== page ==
William T. Blackwell Family Papers, 1862-1980

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Blackwell, William Thomas, 1839-1903
William T. Blackwell founded the W. T. Blackwell and Co. Tobacco company in Durham, N.C. in 1870 with James R. Day, later adding Julian Shakespeare Carr. This collection includes materials from the Blackwell family, based in Durham, and their descendants, including the J. D. Pridgen and Chester B. Martin families. It includes early materials from Blackwell and Julian Carr's operations of the W.T. Blackwell and Co. Durham Tobacco company; documentation from the building of the W.T. Blackwell and Co. factory; materials from the Durham Tobacco trademark litigation cases of the 1870s; Blackwell family correspondence and financial papers, many documenting local Durham businesses; volumes and ledgers from the operation and closure of the Bank of Durham, operated by Blackwell between 1883 and 1888; photographs, correspondence, and scrapbooks from the Pridgen and Martin families documenting Durham churches, community events, personalities, and local news in the early 20th century; news clippings and family obituaries; and other assorted materials relating to Durham history.
4 Linear Feet
Collection is in English.
Collection ID:


Scope and content:

This collection contains assorted materials from the William T. Blackwell family and descendants, including the J. D. Pridgen family and Chester B. Martin family. Materials have been loosely sorted by format and time period, and are arranged chronologically by contributor, if possible.

The bulk of the Family Papers series dates from the late 19th century, with business correspondence and financial materials from the operation of the W. T. Blackwell Tobacco Company, both in the late 1860s (when operating as Blackwell and Day) and following the arrival of Julian Carr in the 1870s and 1880s. Items document the sales and advertising of tobacco products, ongoing factory construction in Durham, travels of both Blackwell and Carr (along with other agents), and the string of trademark violation lawsuits and other legal challenges pursued by Blackwell to protect the Bull Durham trademark in the 1870s.

Other materials from the Blackwell-era relate to the purchases and daily activities of his family, particularly his wife, Emma; the collection contains receipts, invoices, and other correspondence relating to her management of the household, documenting activities like clothing, groceries, and supply purchases. There are a series of condolence notes following the death of Mary Blackwell, the couple's daughter. Blackwell's correspondence with business associates and friends is also housed in the General Correspondence files for the Blackwells.

W.T. Blackwell's niece, Lavinia Blackwell, married Joseph D. Pridgen, Sr., whose Durham-based shoe company is referenced in printed materials and manuscript items in the late 19th and early 20th centuries. Scrapbooks from daughters Mary Blackwell Pridgen and Ethelwold Pridgen offer glimpses of these young women's activities in Durham and Hillsboro, both educational and social, during the 1910s and 1920s. These scrapbooks include photographs, programs and ticket stubs, and other ephemeral items collected and preserved by the Pridgens.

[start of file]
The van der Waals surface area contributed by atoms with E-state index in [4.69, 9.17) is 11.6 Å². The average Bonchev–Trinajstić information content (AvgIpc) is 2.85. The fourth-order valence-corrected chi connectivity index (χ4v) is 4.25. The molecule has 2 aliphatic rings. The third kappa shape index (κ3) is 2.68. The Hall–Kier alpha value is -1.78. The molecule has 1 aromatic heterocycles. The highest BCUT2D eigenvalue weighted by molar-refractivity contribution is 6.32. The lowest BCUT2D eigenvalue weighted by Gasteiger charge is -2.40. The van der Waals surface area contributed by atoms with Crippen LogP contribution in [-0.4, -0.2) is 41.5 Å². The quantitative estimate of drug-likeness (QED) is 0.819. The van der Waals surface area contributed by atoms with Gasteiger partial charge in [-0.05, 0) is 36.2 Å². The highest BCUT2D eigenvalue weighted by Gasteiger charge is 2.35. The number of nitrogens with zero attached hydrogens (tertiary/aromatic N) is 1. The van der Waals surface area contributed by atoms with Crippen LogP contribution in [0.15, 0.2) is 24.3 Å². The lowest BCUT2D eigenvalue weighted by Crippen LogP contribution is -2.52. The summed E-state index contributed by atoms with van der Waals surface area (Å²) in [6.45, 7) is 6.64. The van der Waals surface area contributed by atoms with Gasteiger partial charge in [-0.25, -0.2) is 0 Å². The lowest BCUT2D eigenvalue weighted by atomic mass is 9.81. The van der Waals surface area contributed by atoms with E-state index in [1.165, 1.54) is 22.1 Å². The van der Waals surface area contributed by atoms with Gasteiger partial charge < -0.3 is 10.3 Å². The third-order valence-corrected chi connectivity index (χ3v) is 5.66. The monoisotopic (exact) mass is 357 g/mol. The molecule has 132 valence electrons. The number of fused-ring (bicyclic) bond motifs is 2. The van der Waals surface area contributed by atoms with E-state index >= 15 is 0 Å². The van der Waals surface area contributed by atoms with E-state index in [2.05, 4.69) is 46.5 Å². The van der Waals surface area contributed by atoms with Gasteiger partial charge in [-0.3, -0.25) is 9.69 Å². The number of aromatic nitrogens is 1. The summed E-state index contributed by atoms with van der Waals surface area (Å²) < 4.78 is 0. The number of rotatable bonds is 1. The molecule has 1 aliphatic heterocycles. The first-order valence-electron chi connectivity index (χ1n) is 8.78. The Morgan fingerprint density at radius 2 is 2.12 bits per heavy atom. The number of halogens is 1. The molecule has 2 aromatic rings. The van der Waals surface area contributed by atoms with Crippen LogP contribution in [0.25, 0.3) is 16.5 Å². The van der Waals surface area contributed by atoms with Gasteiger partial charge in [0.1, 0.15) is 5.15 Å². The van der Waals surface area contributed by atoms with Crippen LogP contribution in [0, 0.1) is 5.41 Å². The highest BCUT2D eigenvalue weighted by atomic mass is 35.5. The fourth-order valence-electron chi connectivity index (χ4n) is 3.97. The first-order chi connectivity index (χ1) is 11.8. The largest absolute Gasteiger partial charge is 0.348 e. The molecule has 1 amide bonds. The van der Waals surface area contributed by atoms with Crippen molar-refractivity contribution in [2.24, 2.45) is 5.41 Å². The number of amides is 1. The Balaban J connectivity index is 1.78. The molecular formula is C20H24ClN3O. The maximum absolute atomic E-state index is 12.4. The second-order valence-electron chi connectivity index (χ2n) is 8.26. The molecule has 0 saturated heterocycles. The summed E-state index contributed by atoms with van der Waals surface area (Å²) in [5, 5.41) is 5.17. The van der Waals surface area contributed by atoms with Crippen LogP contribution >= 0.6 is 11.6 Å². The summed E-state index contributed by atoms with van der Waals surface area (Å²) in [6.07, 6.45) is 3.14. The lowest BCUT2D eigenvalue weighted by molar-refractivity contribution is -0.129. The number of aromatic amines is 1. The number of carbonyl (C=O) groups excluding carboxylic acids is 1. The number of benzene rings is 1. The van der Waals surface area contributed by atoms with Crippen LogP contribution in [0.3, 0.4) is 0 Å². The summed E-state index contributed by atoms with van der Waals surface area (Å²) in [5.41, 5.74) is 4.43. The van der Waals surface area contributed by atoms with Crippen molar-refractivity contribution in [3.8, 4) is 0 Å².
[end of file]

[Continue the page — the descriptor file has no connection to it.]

Mary Blackwell Pridgen later married Chester B. Martin, and the Martins operated Durham Dairy Products, Inc., a milk processing and distribution company. Mary Pridgen refers to herself as Mrs. C. B. Martin through the rest of the collection's materials. She continued scrapbooking, with clippings and items saved about the Martins and their children dating from the 1950s through the 1960s. Later mid-20th century materials document her interest in Durham history, particularly the establishment of the Historic Preservation Committee in the 1970s.

The collection's Bank of Durham Volumes Series dates from the Blackwell-era, in the 1880s. W.T. Blackwell's operation of the Bank of Durham and its subsequent failure is documented through account books, ledgers, and other volumes recording payments and loans by the bank.

Biographical / historical:

William T. (Buck) Blackwell (1839-1903), James R. Day, and Julian Carr owned and operated W.T. Blackwell and Co.'s Durham Tobacco between 1870 and 1883, at which point he sold his shares and opened the Bank of Durham. The Bank operated between 1883 and 1888.

Blackwell was the oldest child of Eleanor Fox Buchanan and James Lipscomb Blackwell. He married Emma Exum in 1877. (She died in 1885.) The Blackwells' daughter Mary died at age five; their son W.T. Blackwell Jr. later became a civil engineer in Durham. One of Blackwell's sisters, Lavinia Blackwell (1866-1929), married Joseph Davis (Joe) Pridgen in 1889. Joseph Pridgen operated Pridgen and Jones Shoe Company in Durham, N.C. The Pridgens had several children, including Lavinia Pridgen, Ethelwold May Pridgen, Joseph D. Pridgen, Jr., Wilbur Pridgen, Nellie Pridgen, Emma Lee Pridgen, and Mary Blackwell Pridgen. Mary Blackwell Pridgen married Chester Bartin Martin in 1931. C.B. Martin founded Durham Dairy Products in 1927, which was Durham's first milk delivery company. The Martins had several children, including Chester Barton Martin Jr., Mary Blackwell Martin, Eleanor Jane Martin, Joseph Pridgen Martin, John Charles Martin, and Margaret Eshelman Martin.

Acquisition information:
Collection acquired in stages, with additions dating back to 1937. The bulk of the Family Papers series were received as a gift from the Martin family in April 2019.

This collection is organized into 2 series: Family Papers, and Bank of Durham Volumes.

Rules or conventions:
Describing Archives: A Content Standard


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Preferred citation:

[Identification of item], William T. Blackwell Family Papers, David M. Rubenstein Rare Book & Manuscript Library, Duke University.